“It’s in there somewhere,” the innkeeper said, not bothering to look at the bottles. “Stop a moment and listen, Bast. We need to talk about what you did last night.”
Bast went very still. “What did I do, Reshi?”
“You stopped that creature from the Mael,” Kote said.
“Oh.” Bast relaxed, making a dismissive gesture. “I just slowed it down, Reshi. That’s all.”
Kote shook his head. “You realized it wasn’t just some madman.You tried to warn us. If you hadn’t been so quick on your feet . . .”
Bast frowned. “I wasn’t so quick, Reshi. It got Shep.” He looked down at the well scrubbed floorboards near the bar. “I liked Shep.”
“Everyone else will think the smith’s prentice saved us,” Kote said. “And that’s probably for the best. But I know the truth. If not for you, it would have slaughtered everyone here.”
“Oh Reshi, that’s just not true,” Bast said. “You would have killed it like a chicken. I just got it first.”
The innkeeper shrugged the comment away. “Last night has me thinking,” he said. “Wondering what we could do to make things a bit safer around here. Have you ever heard the ‘White Riders’ Hunt’?”
Bast smiled. “It was our song before it was yours, Reshi.” He drew a breath and sang in a sweet tenor:
Rode they horses white as snow.
Silver blade and white horn bow.
Wore they fresh and supple boughs,
Red and green upon their brows.
The innkeeper nodded. “Exactly the verse I was thinking of. Do you think you could take care of it while I get things ready here?”
Bast nodded enthusiastically and practically bolted, pausing by the kitchen door. “You won’t start without me?” he asked anxiously.
“We’ll start as soon as our guest is fed and ready,” Kote said. Then, seeing the expression on his student’s face, he relented a little. “For all that, I imagine you have an hour or two.”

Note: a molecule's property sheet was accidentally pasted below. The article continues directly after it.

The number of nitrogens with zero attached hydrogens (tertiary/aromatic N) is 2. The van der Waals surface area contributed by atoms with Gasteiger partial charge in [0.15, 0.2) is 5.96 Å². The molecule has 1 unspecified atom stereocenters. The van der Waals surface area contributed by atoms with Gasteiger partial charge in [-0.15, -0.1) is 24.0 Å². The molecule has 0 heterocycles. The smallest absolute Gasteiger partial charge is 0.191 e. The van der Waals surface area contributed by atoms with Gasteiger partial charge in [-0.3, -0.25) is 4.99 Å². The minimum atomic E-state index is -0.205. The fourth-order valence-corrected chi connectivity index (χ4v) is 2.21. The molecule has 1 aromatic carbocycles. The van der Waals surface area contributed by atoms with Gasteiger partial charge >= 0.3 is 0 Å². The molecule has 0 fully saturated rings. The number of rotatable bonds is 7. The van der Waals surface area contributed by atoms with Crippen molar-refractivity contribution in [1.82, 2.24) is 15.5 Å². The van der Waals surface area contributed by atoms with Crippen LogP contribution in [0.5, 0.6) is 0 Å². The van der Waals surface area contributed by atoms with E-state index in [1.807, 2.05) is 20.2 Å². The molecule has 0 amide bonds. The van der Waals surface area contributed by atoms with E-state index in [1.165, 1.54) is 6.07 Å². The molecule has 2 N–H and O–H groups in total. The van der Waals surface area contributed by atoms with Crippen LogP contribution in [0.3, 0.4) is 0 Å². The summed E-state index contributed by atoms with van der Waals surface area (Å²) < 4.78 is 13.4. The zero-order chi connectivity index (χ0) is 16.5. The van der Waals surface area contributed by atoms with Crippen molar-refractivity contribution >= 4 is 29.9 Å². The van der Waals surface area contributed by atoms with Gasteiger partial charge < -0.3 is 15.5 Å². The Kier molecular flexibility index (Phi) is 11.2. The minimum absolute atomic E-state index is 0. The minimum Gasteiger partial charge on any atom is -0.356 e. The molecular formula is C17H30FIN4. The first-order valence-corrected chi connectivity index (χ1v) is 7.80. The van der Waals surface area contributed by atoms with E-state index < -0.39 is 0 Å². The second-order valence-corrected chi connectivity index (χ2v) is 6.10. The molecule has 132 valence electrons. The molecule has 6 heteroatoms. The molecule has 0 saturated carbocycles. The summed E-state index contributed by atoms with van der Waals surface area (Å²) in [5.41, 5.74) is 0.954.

Bast glanced through the doorway, then back.
Amusement flickered over the innkeeper’s face. “And I’ll call before we start.” He made a shooing motion with one hand. “Go on now.”
* * *
The man who called himself Kote went through his usual routine at the Waystone Inn. He moved like clockwork, like a wagon rolling down the road in well-worn ruts.
First came the bread. He mixed flour and sugar and salt with his hands, not bothering to measure. He added a piece of starter from the clay jar in the pantry, kneaded the dough, then rounded the loaves and set them to rise. He shoveled ash from the stove in the kitchen and kindled a fire.
Next he moved into the common room and laid a fire in the black stone fireplace, brushing the ash from the massive hearth along the northern wall. He pumped water, washed his hands, and brought up a piece of mutton from the basement. He cut fresh kindling, carried in firewood, punched down the rising bread and moved it close to the now-warm stove.
And then, abruptly, there was nothing left to do. Everything was ready. Everything was clean and orderly. The red-haired man stood behind the bar, his eyes slowly returning from their faraway place, focusing on the here and now, on the inn itself.
They came to rest on the sword that hung on the wall above the bottles. It wasn’t a particularly beautiful sword, not ornate or eye-catching. It was menacing, in a way. The same way a tall cliff is menacing. It was grey and unblemished and cold to the touch. It was sharp as shattered glass. Carved into the black wood of the mounting board was a single word: Folly .
The innkeeper heard heavy footsteps on the wooden landing outside. The door’s latch rattled noisily, followed by a loud hellooo and a thumping on the door.
“Just a moment!” Kote called. Hurrying to the front door he turned, the heavy key in the door’s bright brass lock.